As this column goes to press, it has been 129 days since Gov. Bill Walker was sworn in to office.
It has been 92 days since Walker fired three members of the Alaska Gasline Development Corp. board of directors and ordered two newly-appointed state commissioners not to sign confidentiality agreements related to the Alaska LNG Project.
It has been 49 days since Walker announced in a newspaper column that he intended to explore an upsized Alaska Stand Alone Pipeline capable of moving as much as 2.6 billion cubic feet per day as a backup plan to AK LNG.
Unable or unwilling to explain exactly what he was doing to the Legislature’s leadership, it has been 37 days since Walker flipped his lid at a press conference vowing to veto legislation intended to keep AK LNG on track as the state’s top priority.
Now, with the Legislature having passed that bill and very near to holding the votes to override Walker’s veto, the governor announced he’s forming a team to review the AK LNG Project for 45 days starting whenever he gets around to naming them.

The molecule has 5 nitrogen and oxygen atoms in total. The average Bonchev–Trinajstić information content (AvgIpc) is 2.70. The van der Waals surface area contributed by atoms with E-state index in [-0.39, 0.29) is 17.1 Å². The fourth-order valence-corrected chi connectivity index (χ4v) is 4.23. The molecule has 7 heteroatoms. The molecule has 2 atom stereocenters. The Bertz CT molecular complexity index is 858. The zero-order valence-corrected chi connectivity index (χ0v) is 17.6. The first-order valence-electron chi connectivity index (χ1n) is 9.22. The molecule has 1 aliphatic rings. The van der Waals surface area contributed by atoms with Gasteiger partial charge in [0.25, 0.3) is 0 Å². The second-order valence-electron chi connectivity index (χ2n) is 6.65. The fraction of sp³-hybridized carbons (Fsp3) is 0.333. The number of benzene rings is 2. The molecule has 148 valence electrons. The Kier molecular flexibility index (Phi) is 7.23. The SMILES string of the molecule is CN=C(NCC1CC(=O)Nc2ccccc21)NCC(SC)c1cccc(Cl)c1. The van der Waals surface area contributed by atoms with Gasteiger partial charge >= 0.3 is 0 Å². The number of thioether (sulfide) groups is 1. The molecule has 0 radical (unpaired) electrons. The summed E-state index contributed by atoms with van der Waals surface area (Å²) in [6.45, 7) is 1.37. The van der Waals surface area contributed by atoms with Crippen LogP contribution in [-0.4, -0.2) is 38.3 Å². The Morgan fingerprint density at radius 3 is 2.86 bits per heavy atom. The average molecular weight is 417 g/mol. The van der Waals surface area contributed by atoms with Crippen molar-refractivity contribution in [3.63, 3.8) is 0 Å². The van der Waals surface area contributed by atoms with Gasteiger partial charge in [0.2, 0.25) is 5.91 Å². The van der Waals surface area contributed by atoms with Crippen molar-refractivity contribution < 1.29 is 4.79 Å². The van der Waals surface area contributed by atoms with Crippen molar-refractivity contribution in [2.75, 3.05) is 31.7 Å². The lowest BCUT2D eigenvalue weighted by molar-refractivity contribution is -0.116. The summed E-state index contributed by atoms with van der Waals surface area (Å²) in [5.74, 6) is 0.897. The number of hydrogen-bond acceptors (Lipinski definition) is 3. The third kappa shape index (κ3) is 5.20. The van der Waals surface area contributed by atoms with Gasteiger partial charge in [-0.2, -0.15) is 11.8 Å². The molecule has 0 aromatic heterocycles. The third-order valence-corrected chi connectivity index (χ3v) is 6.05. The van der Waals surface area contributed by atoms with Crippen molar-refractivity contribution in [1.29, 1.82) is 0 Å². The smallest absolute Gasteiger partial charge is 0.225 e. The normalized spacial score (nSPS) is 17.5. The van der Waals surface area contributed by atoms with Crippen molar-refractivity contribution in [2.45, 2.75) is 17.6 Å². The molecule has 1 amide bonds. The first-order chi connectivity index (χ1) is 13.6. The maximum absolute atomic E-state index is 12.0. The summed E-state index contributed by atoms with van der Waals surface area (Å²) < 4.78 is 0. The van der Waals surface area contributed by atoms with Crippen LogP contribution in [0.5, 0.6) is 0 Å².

When Walker fired the three AGDC board members, he dismissed the need for confidentiality and for industry expertise yet the team he’s assembling to review the AK LNG Project will have to sign confidentiality agreements and according to Walker’s spokesperson will be selected based on experience with large projects.
The governor has every right to shape the AGDC board as he sees fit — within the confines of the legal qualifications for his nominees — and he absolutely must be in the loop on the status of negotiations, project details and fiscal terms.
For someone who’s made a natural gas pipeline his life’s work, it is puzzling that he didn’t start getting up to speed on AK LNG on his first day in office. Instead, he’s spent more than four months dithering, sowing confusion and in general mucking up the process.
All this as the clock ticks away and the schedule tightens for finalizing terms that must be ratified by the Legislature and moves toward a 2016 decision for the partners on whether to make a $2-billion call to proceed to full front-end engineering and design.
A few rookie missteps are understandable for a new governor, but wasting precious time is not.
— Alaska Journal of Commerce,